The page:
The Black Swan (4-stars) has been a business bestseller for the past year, particularly in light of the author’s options trader background and the recent subprime mortgage crisis and continuing credit crunch crisis.
The book’s central idea is that the most consequential events that have shaped recent history and will continue to do so in the future belong to the black swan variety: they are low probability, unknown unknowns (in Rumsfeld-speak) that cannot be anticipated, and that have a disproportionately large impact.
Nassim Nicholas Taleb uses his book as a platform to discuss among other things: epistemology, the limitations of the Gaussian distribution and the law of large numbers, and the cognitive fallacies and biases present in humans (which I felt would have been better dealt with from a behavioral psychology viewpoint; see books by Gerd Gigerenzer, Gary Klein and Daniel Kahneman).
At first blush, Art of the Long View (3-stars) would seem to be antithetical to Taleb’s ideas. It is a standard business school textbook (anathema to the non-suit wearing Taleb who nonetheless has a Wharton MBA) and was written by Peter Schwartz, one of the pioneers of Shell’s scenario planning methods. One of the central ideas of Black Swan is that forecasting is doomed to failure, and this would seem to conflict with Art of the Long View.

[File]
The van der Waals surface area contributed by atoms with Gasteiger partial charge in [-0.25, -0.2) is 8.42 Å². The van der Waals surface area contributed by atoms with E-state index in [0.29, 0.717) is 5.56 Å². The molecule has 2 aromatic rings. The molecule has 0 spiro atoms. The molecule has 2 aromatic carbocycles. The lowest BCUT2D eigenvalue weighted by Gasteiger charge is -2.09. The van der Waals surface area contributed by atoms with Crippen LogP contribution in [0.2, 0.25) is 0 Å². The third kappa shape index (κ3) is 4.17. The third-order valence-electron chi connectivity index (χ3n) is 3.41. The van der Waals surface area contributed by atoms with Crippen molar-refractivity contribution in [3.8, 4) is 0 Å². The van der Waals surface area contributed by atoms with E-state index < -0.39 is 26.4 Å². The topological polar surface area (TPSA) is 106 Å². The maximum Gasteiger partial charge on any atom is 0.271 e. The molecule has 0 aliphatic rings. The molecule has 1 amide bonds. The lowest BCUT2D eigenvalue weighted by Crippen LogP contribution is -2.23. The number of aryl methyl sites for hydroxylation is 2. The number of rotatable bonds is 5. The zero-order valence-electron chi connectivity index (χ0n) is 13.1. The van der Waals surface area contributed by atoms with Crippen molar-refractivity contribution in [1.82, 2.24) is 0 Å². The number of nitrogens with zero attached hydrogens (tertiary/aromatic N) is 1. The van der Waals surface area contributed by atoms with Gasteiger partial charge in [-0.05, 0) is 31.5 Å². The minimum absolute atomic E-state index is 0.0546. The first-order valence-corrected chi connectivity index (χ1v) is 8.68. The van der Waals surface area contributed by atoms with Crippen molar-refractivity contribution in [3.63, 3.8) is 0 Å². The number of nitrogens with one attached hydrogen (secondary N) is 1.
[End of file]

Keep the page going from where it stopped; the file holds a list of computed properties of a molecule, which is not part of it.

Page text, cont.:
However, as explained by Peter Schwartz, scenario planning is not about forecasting events, but of imagining scenarios and opening the mind to possibilities. My interpretation of this is that by broadening one’s perspectives through scenario planning, one develops a keener sense of what is possible. At the very least, one develops a healthy respect for the uncertainties inherent in trying to plan for the future. Being cognizant of black swan effects does not preclude efforts in contingency planning that may yet turn out to be useful. Art of the Long View is useful in that respect as it helps to ameliorate the ‘surprise’ factor of a black swan.
2-stars: Casual reading only, or interesting but not easily readable, or important but narrow interest material.
3-stars: Interesting, readable and ideas of some importance.
4-stars: Interesting, highly readable, and ideas of considerable importance.
5-stars: Interesting, highly readable, important material of high relevance to most people.